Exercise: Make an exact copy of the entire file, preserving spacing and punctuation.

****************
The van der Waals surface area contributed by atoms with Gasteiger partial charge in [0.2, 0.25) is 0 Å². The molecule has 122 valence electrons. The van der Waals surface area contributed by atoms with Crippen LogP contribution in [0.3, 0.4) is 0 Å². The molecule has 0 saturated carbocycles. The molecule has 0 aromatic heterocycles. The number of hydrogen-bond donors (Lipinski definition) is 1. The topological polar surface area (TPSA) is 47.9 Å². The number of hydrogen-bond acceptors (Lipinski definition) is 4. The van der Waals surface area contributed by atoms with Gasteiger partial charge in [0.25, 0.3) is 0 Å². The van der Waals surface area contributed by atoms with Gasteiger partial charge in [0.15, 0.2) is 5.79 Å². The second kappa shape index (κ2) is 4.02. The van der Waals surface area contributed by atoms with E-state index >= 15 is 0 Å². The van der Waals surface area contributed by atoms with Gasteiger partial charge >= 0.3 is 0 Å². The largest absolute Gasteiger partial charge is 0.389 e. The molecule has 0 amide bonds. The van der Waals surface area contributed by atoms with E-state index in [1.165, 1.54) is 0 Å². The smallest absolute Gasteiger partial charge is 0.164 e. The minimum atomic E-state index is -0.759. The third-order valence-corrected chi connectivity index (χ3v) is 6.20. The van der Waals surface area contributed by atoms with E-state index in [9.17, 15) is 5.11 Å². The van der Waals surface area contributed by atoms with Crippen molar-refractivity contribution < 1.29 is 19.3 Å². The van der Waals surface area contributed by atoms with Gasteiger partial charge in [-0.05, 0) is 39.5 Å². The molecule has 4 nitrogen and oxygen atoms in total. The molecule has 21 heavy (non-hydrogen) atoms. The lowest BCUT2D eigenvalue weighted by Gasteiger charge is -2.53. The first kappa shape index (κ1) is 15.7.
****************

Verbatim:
The van der Waals surface area contributed by atoms with Gasteiger partial charge in [0.2, 0.25) is 0 Å². The molecule has 122 valence electrons. The van der Waals surface area contributed by atoms with Crippen LogP contribution in [0.3, 0.4) is 0 Å². The molecule has 0 saturated carbocycles. The molecule has 0 aromatic heterocycles. The number of hydrogen-bond donors (Lipinski definition) is 1. The topological polar surface area (TPSA) is 47.9 Å². The number of hydrogen-bond acceptors (Lipinski definition) is 4. The van der Waals surface area contributed by atoms with Gasteiger partial charge in [0.25, 0.3) is 0 Å². The van der Waals surface area contributed by atoms with Gasteiger partial charge in [0.15, 0.2) is 5.79 Å². The second kappa shape index (κ2) is 4.02. The van der Waals surface area contributed by atoms with E-state index >= 15 is 0 Å². The van der Waals surface area contributed by atoms with Gasteiger partial charge >= 0.3 is 0 Å². The largest absolute Gasteiger partial charge is 0.389 e. The molecule has 0 amide bonds. The van der Waals surface area contributed by atoms with E-state index in [1.165, 1.54) is 0 Å². The smallest absolute Gasteiger partial charge is 0.164 e. The minimum atomic E-state index is -0.759. The third-order valence-corrected chi connectivity index (χ3v) is 6.20. The van der Waals surface area contributed by atoms with E-state index in [9.17, 15) is 5.11 Å². The van der Waals surface area contributed by atoms with Crippen molar-refractivity contribution < 1.29 is 19.3 Å². The van der Waals surface area contributed by atoms with Gasteiger partial charge in [-0.05, 0) is 39.5 Å². The molecule has 4 nitrogen and oxygen atoms in total. The molecule has 21 heavy (non-hydrogen) atoms. The lowest BCUT2D eigenvalue weighted by Gasteiger charge is -2.53. The first kappa shape index (κ1) is 15.7.